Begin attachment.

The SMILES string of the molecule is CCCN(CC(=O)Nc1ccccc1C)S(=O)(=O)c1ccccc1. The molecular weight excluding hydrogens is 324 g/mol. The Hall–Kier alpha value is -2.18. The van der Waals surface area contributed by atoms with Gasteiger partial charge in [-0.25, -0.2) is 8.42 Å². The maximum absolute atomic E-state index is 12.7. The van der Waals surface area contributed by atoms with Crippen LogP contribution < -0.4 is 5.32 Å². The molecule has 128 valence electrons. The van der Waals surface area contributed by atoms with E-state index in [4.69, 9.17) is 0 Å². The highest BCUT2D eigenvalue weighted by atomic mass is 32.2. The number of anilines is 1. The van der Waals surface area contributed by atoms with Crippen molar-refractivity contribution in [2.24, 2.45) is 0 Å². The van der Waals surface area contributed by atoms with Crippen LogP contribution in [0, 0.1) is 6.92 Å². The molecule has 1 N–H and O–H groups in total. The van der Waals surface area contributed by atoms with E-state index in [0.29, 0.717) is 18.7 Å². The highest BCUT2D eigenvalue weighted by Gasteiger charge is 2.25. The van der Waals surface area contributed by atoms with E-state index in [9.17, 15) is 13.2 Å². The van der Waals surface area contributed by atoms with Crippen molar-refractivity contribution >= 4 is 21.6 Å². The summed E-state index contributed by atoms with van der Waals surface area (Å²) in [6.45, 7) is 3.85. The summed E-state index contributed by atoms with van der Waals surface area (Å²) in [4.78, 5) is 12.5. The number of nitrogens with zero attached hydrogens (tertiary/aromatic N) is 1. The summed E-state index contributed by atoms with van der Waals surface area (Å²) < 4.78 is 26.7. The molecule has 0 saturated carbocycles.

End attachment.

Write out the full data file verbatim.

The SMILES string of the molecule is CCCN(CC(=O)Nc1ccccc1C)S(=O)(=O)c1ccccc1. The molecular weight excluding hydrogens is 324 g/mol. The Hall–Kier alpha value is -2.18. The van der Waals surface area contributed by atoms with Gasteiger partial charge in [-0.25, -0.2) is 8.42 Å². The maximum absolute atomic E-state index is 12.7. The van der Waals surface area contributed by atoms with Crippen LogP contribution < -0.4 is 5.32 Å². The molecule has 128 valence electrons. The van der Waals surface area contributed by atoms with E-state index in [4.69, 9.17) is 0 Å². The highest BCUT2D eigenvalue weighted by atomic mass is 32.2. The number of anilines is 1. The van der Waals surface area contributed by atoms with Crippen molar-refractivity contribution in [2.24, 2.45) is 0 Å². The van der Waals surface area contributed by atoms with Crippen LogP contribution in [0, 0.1) is 6.92 Å². The molecule has 1 N–H and O–H groups in total. The van der Waals surface area contributed by atoms with E-state index in [0.29, 0.717) is 18.7 Å². The highest BCUT2D eigenvalue weighted by Gasteiger charge is 2.25. The van der Waals surface area contributed by atoms with E-state index in [9.17, 15) is 13.2 Å². The van der Waals surface area contributed by atoms with Crippen molar-refractivity contribution >= 4 is 21.6 Å². The summed E-state index contributed by atoms with van der Waals surface area (Å²) in [6.45, 7) is 3.85. The summed E-state index contributed by atoms with van der Waals surface area (Å²) in [4.78, 5) is 12.5. The number of nitrogens with zero attached hydrogens (tertiary/aromatic N) is 1. The summed E-state index contributed by atoms with van der Waals surface area (Å²) < 4.78 is 26.7. The molecule has 0 saturated carbocycles.